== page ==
Large-scale patterns of insect herbivore diversity in New Guinea

This long-term project mapped communities of caterpillars (Lepidoptera), bark beetles (Coleoptera) and fruit flies (Diptera) across vast lowland rainforests in the Sepik-Ramu river basin in northern PNG. We studied herbivore communities on selected host tree species and found low beta diversity in these communities at distances from tens to hundreds km within uniform lowland rainforest. This had been a core research project of our Centre for five years from 2001 to 2005 and virtually all our staff made significant contribution. It was challenging but fun, as we staged eight 3-months expeditions to remote sites within a 500 x 150 km area of continuous tropical forest. We chartered small Cessna planes to land on precarious bush air strips, traveled by dugout canoes and on foot, using lines of carriers. We spent over 100 person-months in remote field. One of our paraecologist staff was nearly shot by an arrow during a local dispute, and we had to cope with numerous falciparum malaria cases. The project was made possible by our friendly acceptance by forest dwelling village communities and more than 200 local villagers assisted in our research. Further on the positive side, two our staff members found their wives in the course of the field work.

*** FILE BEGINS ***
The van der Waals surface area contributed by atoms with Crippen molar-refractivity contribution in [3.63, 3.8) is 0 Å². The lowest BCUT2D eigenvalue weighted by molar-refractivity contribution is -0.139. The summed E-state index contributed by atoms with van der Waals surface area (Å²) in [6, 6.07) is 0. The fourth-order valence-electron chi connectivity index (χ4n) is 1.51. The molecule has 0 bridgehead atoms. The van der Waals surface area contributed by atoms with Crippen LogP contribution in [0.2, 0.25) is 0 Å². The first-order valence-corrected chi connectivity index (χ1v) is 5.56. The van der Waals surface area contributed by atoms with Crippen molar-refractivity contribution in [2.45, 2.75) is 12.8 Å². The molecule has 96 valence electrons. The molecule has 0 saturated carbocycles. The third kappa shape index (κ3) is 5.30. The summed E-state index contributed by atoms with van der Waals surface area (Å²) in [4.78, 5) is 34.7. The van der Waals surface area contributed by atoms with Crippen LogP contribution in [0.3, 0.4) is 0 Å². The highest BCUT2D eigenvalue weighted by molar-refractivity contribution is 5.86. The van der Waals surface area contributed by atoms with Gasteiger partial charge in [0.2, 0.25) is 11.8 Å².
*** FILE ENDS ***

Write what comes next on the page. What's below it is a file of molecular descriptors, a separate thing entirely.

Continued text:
Key paper: Novotny, V., Miller, S. E., Hulcr, J., Drew, R. A. I., Basset, Y., Janda, M., Setliff, G. P., Darrow, K., Stewart, A. J. A., Auga, J., Isua, B., Molem, K., Manumbor, M., Tamtiai, E., Mogia, M. & Weiblen, G. D. (2007) Low beta diversity of herbivorous insects in tropical forests. Nature, 448, 692-695. [ pdf file 449 kB ]

Pictures: [ Insect beta diversity ]

Are you interested to join us? We are looking for researchers interested in revisiting our eight study lowland sites (with our logistical help) and studying beta diversity of additional plant and animal taxa. In addition to caterpillars, bark beetles, fruit flies and selected plant genera (Ficus, Macaranga, Syzygium and Psychotria), we have ongoing studies of ants, dung beetles and frogs and are looking for more. Please contact us if you are interested.